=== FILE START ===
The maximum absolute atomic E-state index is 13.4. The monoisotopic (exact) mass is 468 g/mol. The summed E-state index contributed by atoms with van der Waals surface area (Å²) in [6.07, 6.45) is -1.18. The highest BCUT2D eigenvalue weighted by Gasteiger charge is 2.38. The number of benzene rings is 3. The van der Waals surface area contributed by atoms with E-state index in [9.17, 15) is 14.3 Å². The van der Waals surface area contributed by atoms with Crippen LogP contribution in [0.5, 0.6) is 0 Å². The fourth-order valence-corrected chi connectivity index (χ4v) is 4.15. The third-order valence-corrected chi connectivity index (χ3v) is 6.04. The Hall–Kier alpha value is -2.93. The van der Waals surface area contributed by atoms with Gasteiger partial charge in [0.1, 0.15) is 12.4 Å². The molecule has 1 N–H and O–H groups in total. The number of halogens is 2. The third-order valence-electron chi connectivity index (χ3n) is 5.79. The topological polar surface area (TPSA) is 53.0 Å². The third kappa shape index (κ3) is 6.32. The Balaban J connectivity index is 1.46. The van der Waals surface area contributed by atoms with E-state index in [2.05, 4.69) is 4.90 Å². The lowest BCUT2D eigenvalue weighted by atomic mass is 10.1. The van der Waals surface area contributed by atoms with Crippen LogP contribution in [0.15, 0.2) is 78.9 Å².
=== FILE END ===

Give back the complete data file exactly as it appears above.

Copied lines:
The maximum absolute atomic E-state index is 13.4. The monoisotopic (exact) mass is 468 g/mol. The summed E-state index contributed by atoms with van der Waals surface area (Å²) in [6.07, 6.45) is -1.18. The highest BCUT2D eigenvalue weighted by Gasteiger charge is 2.38. The number of benzene rings is 3. The van der Waals surface area contributed by atoms with E-state index in [9.17, 15) is 14.3 Å². The van der Waals surface area contributed by atoms with Crippen LogP contribution in [0.5, 0.6) is 0 Å². The fourth-order valence-corrected chi connectivity index (χ4v) is 4.15. The third-order valence-corrected chi connectivity index (χ3v) is 6.04. The Hall–Kier alpha value is -2.93. The van der Waals surface area contributed by atoms with Gasteiger partial charge in [0.1, 0.15) is 12.4 Å². The molecule has 1 N–H and O–H groups in total. The number of halogens is 2. The third-order valence-electron chi connectivity index (χ3n) is 5.79. The topological polar surface area (TPSA) is 53.0 Å². The third kappa shape index (κ3) is 6.32. The Balaban J connectivity index is 1.46. The van der Waals surface area contributed by atoms with E-state index in [2.05, 4.69) is 4.90 Å². The lowest BCUT2D eigenvalue weighted by atomic mass is 10.1. The van der Waals surface area contributed by atoms with Crippen LogP contribution in [0.15, 0.2) is 78.9 Å².